“When you think about it, over 60 years ago the concept of watershed management was a pretty new approach, yet they had remarkable success and participation,” Kuehner said.
Contour strips, grass waterways and terraces installed over the years remain intact on the Mensink farm, where, in the 1950s, Art Mensink allowed the East Willow Creek Flood Control Project to be built on his property.
John Mensink, who took over the 240-acre farm from his father, agreed to the rehabilitation. After John died, his sons Rick and Mark took over.
“The recent rehabilitation of this structure by the Mensink family continues the legacy that their grandfather started in the 1950s. We’ve come full circle because there is a renewed interest to maintain practices that were installed back then and add additional practices in this watershed,” Kuehner said.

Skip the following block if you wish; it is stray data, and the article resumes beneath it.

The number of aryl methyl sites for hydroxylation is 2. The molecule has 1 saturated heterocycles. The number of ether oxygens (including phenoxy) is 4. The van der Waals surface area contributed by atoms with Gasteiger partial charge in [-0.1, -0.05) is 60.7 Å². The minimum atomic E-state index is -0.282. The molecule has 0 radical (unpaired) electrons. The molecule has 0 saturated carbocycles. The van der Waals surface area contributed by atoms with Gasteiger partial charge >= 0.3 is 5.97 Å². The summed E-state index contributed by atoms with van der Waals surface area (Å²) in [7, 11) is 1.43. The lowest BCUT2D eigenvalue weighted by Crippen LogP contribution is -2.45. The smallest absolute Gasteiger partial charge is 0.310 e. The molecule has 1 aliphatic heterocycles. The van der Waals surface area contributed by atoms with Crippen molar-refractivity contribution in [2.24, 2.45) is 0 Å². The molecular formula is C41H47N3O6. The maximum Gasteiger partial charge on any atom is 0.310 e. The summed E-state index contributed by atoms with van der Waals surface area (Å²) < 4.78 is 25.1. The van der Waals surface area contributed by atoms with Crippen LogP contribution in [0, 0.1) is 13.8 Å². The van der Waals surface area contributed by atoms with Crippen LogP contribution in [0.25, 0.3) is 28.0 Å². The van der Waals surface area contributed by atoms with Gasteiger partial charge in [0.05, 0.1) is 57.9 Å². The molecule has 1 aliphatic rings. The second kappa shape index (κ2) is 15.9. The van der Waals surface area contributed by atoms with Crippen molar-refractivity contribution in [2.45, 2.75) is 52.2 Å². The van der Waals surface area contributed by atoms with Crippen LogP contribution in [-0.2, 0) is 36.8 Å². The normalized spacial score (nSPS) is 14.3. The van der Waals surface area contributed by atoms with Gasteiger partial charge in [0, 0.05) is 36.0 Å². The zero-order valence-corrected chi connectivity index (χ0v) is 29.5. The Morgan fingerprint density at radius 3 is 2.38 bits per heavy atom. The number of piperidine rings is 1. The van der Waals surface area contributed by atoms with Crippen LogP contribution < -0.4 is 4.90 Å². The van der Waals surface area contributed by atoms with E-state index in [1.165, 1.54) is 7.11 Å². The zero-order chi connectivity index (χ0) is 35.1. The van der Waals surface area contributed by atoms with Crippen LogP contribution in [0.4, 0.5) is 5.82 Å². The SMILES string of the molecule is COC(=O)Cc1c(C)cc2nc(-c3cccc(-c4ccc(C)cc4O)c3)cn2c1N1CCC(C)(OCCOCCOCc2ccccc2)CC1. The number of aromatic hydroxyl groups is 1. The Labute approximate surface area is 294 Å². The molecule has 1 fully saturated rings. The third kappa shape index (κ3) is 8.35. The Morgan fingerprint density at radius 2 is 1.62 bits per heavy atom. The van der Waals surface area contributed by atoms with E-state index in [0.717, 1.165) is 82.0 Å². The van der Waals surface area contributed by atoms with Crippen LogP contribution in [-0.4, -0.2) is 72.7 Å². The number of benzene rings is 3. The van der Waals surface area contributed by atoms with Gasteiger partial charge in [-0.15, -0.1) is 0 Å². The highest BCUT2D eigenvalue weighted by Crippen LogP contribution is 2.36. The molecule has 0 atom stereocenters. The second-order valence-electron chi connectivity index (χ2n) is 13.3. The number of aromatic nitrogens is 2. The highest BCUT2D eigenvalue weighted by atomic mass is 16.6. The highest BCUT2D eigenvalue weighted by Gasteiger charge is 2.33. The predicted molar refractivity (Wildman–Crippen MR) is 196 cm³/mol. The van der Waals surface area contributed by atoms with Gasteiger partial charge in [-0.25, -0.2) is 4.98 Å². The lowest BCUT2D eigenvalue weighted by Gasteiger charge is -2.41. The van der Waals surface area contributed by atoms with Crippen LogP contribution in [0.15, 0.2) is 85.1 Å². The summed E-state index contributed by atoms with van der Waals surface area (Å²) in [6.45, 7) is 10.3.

Considered among the most successful of 50 pilot projects across the nation – and the first in Minnesota – the dam was featured on a 1960s poster and postcards promoting conservation – and the beauty of the Midwestern landscape – throughout the U.S.
Rick, 63, recalled being surprised to see his farm on a poster in Mitchell, South Dakota’s Corn Palace during a family vacation.
The aerial view depicts a narrow corridor of water flowing out of the massive, neatly trimmed dam holding back what appears to be a small lake set amid crop contours in alternating hues of green.
When he was growing up in the early 1960s, Rick recalled he and a neighbor built a makeshift canoe to paddle in the pond. They launched from a dock made out of an old barn door and a couple of fence posts.